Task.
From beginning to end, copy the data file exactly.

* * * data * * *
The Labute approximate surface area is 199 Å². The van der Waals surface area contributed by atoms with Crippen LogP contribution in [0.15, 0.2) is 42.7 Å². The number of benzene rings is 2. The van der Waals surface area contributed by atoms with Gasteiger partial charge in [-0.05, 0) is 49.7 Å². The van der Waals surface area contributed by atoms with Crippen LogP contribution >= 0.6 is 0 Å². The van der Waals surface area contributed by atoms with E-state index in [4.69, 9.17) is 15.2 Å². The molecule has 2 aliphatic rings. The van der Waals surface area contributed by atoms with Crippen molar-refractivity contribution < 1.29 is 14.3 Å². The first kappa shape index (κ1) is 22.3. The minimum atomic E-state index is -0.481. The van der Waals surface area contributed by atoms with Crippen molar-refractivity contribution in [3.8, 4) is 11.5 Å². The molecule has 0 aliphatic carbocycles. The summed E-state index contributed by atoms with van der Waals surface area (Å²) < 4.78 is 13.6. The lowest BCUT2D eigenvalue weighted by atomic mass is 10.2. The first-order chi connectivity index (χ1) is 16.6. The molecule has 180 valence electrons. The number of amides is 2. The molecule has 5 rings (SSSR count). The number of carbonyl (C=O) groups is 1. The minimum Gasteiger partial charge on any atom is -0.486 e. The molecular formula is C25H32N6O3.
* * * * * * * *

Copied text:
The Labute approximate surface area is 199 Å². The van der Waals surface area contributed by atoms with Crippen LogP contribution in [0.15, 0.2) is 42.7 Å². The number of benzene rings is 2. The van der Waals surface area contributed by atoms with Gasteiger partial charge in [-0.05, 0) is 49.7 Å². The van der Waals surface area contributed by atoms with Crippen LogP contribution >= 0.6 is 0 Å². The van der Waals surface area contributed by atoms with E-state index in [4.69, 9.17) is 15.2 Å². The molecule has 2 aliphatic rings. The van der Waals surface area contributed by atoms with Crippen molar-refractivity contribution < 1.29 is 14.3 Å². The first kappa shape index (κ1) is 22.3. The minimum atomic E-state index is -0.481. The van der Waals surface area contributed by atoms with Crippen molar-refractivity contribution in [3.8, 4) is 11.5 Å². The molecule has 0 aliphatic carbocycles. The summed E-state index contributed by atoms with van der Waals surface area (Å²) < 4.78 is 13.6. The lowest BCUT2D eigenvalue weighted by atomic mass is 10.2. The first-order chi connectivity index (χ1) is 16.6. The molecule has 180 valence electrons. The number of amides is 2. The molecule has 5 rings (SSSR count). The number of carbonyl (C=O) groups is 1. The minimum Gasteiger partial charge on any atom is -0.486 e. The molecular formula is C25H32N6O3.